I have a strong interest in Mental Health. In 2017 I became a founding member of Wellington’s Acupuncture for Mental Health Team. I believe that acupuncture can offer much to people suffering from stress, nervousness, and anxiety, depression, and post-traumatic stress disorder.
In a large randomized controlled trial involving 755 people, researchers investigated the clinical effectiveness of 2 interventions, acupuncture or counseling, in treating patients with depression, and compared these 2 groups to usual care ( anti-depressants) in primary care in northern England. Compared to usual care, there was a statistically significant reduction in depression at 3 months, and at 12 months for both interventions. Acupuncture and Counselling were associated with significantly reduced depression at 3 months when compared to usual care alone. Differences between acupuncture and counseling were not significant.
Acupuncture Can Reduce Anxiety Even When Medication and Cognitive Behavior Therapy Fails
The Effectiveness of Acupuncture Therapy on Stress in a large Urban College Population
Acupuncture was compared to sham acupuncture in this U.S.A study. While participants of both the groups showed a substantial initial decrease in perceived stress scores, at 12 weeks post-treatment, the acupuncture group showed a significantly greater treatment effect than the sham acupuncture group. This study indicates that acupuncture may be successful in decreasing the perception of stress in students and staff at a large urban university, and this effect persists for at least 3 months after the completion of treatment.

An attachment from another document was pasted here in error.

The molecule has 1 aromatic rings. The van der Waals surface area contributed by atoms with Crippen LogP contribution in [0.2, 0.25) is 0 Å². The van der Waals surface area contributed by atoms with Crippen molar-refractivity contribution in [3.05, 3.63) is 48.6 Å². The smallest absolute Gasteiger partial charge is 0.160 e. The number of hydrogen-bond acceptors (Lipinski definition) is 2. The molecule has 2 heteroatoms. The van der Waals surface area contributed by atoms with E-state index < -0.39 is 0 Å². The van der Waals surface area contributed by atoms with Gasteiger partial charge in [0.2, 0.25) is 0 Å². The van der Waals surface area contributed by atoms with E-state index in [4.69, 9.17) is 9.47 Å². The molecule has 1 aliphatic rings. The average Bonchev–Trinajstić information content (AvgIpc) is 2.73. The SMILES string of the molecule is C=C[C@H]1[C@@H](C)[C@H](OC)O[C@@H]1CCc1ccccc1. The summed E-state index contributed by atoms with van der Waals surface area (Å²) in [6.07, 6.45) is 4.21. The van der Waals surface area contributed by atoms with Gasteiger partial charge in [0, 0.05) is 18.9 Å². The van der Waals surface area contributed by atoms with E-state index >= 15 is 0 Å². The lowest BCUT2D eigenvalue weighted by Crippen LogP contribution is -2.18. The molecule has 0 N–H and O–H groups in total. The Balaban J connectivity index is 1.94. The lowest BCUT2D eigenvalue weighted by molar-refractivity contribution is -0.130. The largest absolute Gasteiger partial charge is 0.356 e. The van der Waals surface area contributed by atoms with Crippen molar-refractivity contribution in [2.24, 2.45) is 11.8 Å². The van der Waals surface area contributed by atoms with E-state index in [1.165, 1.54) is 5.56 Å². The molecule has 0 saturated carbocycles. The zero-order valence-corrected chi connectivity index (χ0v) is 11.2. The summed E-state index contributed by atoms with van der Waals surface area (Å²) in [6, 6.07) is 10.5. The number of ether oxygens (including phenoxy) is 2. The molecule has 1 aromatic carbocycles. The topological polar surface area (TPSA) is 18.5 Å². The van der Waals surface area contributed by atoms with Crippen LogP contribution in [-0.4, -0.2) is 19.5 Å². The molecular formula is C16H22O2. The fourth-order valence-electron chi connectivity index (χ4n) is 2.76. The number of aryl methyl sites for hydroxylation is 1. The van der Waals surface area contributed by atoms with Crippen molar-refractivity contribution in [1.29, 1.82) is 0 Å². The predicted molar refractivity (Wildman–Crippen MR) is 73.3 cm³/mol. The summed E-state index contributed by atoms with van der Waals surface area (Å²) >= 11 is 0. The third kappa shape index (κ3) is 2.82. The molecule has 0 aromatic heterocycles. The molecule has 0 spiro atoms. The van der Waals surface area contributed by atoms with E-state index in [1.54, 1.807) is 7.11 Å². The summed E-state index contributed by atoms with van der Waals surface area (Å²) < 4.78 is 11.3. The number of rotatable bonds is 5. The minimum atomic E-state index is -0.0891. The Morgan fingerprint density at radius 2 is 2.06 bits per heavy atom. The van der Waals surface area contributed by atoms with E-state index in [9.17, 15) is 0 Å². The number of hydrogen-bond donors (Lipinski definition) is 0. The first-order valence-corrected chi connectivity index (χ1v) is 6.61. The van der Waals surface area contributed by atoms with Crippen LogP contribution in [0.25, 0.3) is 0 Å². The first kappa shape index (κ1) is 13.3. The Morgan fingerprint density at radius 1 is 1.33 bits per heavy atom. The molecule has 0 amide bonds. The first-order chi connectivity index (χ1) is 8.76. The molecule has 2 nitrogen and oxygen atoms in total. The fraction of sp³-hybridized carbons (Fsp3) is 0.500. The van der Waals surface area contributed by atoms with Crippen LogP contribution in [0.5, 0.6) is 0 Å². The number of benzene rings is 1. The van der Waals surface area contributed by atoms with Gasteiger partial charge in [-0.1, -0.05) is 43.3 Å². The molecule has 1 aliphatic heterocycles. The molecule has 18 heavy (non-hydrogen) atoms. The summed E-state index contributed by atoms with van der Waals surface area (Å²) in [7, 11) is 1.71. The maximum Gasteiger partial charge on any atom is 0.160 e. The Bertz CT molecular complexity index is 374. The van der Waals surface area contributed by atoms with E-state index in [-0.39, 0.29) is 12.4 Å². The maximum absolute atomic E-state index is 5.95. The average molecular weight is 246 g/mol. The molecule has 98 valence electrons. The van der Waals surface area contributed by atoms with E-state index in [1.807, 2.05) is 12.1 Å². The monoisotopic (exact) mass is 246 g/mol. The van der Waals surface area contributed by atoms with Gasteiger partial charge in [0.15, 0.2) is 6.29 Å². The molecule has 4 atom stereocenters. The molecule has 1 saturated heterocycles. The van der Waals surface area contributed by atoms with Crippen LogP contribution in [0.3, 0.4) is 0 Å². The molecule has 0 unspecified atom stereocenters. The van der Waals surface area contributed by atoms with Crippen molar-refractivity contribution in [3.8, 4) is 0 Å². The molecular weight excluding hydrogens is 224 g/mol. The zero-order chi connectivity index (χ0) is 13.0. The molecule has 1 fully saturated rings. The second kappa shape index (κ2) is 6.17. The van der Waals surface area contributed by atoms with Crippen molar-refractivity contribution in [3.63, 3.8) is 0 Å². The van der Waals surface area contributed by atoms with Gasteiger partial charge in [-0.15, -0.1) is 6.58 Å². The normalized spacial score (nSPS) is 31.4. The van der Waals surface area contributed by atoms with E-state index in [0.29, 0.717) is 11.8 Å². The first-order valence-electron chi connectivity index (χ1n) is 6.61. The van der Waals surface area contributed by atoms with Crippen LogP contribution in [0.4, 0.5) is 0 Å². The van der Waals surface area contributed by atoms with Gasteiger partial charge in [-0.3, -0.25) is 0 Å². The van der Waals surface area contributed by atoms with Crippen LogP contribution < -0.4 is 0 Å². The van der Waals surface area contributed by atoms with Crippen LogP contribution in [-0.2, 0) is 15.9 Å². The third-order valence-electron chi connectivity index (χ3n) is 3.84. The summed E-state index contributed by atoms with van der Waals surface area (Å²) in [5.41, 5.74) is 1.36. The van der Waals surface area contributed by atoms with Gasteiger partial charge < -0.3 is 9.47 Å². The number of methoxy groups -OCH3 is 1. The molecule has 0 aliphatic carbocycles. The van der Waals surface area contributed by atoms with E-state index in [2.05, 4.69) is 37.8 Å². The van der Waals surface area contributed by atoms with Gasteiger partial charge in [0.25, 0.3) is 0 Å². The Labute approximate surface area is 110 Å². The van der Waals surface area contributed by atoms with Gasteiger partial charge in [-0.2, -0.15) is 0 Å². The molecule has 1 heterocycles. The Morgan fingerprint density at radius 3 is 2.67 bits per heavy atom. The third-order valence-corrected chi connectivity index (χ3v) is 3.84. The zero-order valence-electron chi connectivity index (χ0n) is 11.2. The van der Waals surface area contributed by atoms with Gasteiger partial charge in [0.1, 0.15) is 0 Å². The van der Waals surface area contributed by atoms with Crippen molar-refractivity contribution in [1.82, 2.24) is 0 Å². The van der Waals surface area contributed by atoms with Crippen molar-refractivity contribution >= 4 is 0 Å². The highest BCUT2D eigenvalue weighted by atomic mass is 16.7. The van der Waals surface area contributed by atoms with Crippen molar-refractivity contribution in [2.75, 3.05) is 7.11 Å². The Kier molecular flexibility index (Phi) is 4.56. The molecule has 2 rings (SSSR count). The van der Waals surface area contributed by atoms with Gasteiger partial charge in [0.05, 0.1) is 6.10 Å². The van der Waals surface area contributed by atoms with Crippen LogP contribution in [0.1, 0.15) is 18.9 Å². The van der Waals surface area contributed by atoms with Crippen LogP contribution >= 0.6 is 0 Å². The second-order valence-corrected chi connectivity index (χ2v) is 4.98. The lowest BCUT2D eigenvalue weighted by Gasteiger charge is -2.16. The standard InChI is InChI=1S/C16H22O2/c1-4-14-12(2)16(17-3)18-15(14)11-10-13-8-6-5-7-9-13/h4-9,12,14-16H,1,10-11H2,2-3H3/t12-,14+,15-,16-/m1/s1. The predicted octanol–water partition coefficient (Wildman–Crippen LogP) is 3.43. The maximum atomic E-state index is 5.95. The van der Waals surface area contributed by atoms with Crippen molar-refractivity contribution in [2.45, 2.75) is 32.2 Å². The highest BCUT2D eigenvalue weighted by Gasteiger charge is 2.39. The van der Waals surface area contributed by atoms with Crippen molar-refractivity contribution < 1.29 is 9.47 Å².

Post Traumatic Stress Disorder
The following clinical trial showed that Acupuncture is an effective treatment for PTSD.
The research divided people with PSTD into 3 groups. Acupuncture, cognitive behavioural therapy ( CBT ), and being waitlisted for treatment. Acupuncture was equal to cognitive behaviour therapy and better than not being treated, even 3 months after treatment had stopped. There was no change in the waitlisted for the treatment group.
An effect Treatment for Depression?
Scientific American published an article titled ‘Can Acupuncture Treat Depression?’ The stated that acupuncture was as effective as antidepressants and may help treat the medications’ side effects.
Another American study reviewed the evidence on treating Anxiety and Depression in Women with acupuncture. Pregnant women, unable to use pharmaceuticals were given acupuncture. The concluded there is high-level evidence to support the use of acupuncture for treating major depressive disorder in pregnancy.
Women’s experiences of having depression during pregnancy and receiving acupuncture treatment
The women in this high-quality study reported gaining benefits from acupuncture that they felt enabled them to better manage their lives and the changes that pregnancy brings.
How Does Acupuncture Work For Mental Health Issues?
Research has shown that acupuncture treatment may specifically benefit anxiety disorders and symptoms of anxiety by:
- Acting on areas of the brain known to reduce sensitivity to pain and stress, as well as promoting relaxation and deactivating the ‘analytical’ brain, which is responsible for anxiety and worry (Hui 2010).
- Regulating levels of neurotransmitters (or their modulators) and hormones such as serotonin, noradrenaline, dopamine, GABA, neuropeptide Y and ACTH; hence altering the brain’s mood chemistry to help to combat negative affective states (Lee 2009; Samuels 2008; Zhou 2008; Yuan 2007).
- Stimulating production of endogenous opioids that affect the autonomic nervous system (Arranz 2007). Stress activates the sympathetic nervous system, while acupuncture can activate the opposing parasympathetic nervous system, which initiates the relaxation response.
- Reversing pathological changes in levels of inflammatory cytokines that are associated with anxiety (Arranz 2007)
- Reversing stress-induced changes in behaviour and biochemistry (Kim 2009).
Acupuncture can be safely combined with conventional treatments such as medication or psycho-educational therapy, possibly enhancing their beneficial effects (Courbasson 2007) and reducing unwanted side-effects (Yuan 2007).